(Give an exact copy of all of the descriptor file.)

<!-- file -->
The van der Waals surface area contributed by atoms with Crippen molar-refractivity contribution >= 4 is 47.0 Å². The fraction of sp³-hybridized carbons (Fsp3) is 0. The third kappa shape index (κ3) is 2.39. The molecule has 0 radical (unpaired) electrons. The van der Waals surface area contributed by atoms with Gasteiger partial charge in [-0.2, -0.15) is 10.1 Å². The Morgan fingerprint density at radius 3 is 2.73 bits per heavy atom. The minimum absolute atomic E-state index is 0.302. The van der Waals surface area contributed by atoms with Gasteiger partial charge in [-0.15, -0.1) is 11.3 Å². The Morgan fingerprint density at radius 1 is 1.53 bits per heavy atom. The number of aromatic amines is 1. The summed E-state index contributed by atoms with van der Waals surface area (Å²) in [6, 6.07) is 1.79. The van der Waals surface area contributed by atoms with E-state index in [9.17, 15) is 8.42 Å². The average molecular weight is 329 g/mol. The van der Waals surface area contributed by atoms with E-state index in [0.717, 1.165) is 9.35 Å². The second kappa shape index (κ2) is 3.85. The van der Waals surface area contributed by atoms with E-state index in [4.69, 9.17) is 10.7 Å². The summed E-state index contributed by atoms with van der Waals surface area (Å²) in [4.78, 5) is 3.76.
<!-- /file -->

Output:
The van der Waals surface area contributed by atoms with Crippen molar-refractivity contribution >= 4 is 47.0 Å². The fraction of sp³-hybridized carbons (Fsp3) is 0. The third kappa shape index (κ3) is 2.39. The molecule has 0 radical (unpaired) electrons. The van der Waals surface area contributed by atoms with Gasteiger partial charge in [-0.2, -0.15) is 10.1 Å². The Morgan fingerprint density at radius 3 is 2.73 bits per heavy atom. The minimum absolute atomic E-state index is 0.302. The van der Waals surface area contributed by atoms with Gasteiger partial charge in [-0.15, -0.1) is 11.3 Å². The Morgan fingerprint density at radius 1 is 1.53 bits per heavy atom. The number of aromatic amines is 1. The summed E-state index contributed by atoms with van der Waals surface area (Å²) in [6, 6.07) is 1.79. The van der Waals surface area contributed by atoms with E-state index in [9.17, 15) is 8.42 Å². The average molecular weight is 329 g/mol. The van der Waals surface area contributed by atoms with E-state index in [0.717, 1.165) is 9.35 Å². The second kappa shape index (κ2) is 3.85. The van der Waals surface area contributed by atoms with E-state index in [4.69, 9.17) is 10.7 Å². The summed E-state index contributed by atoms with van der Waals surface area (Å²) in [4.78, 5) is 3.76.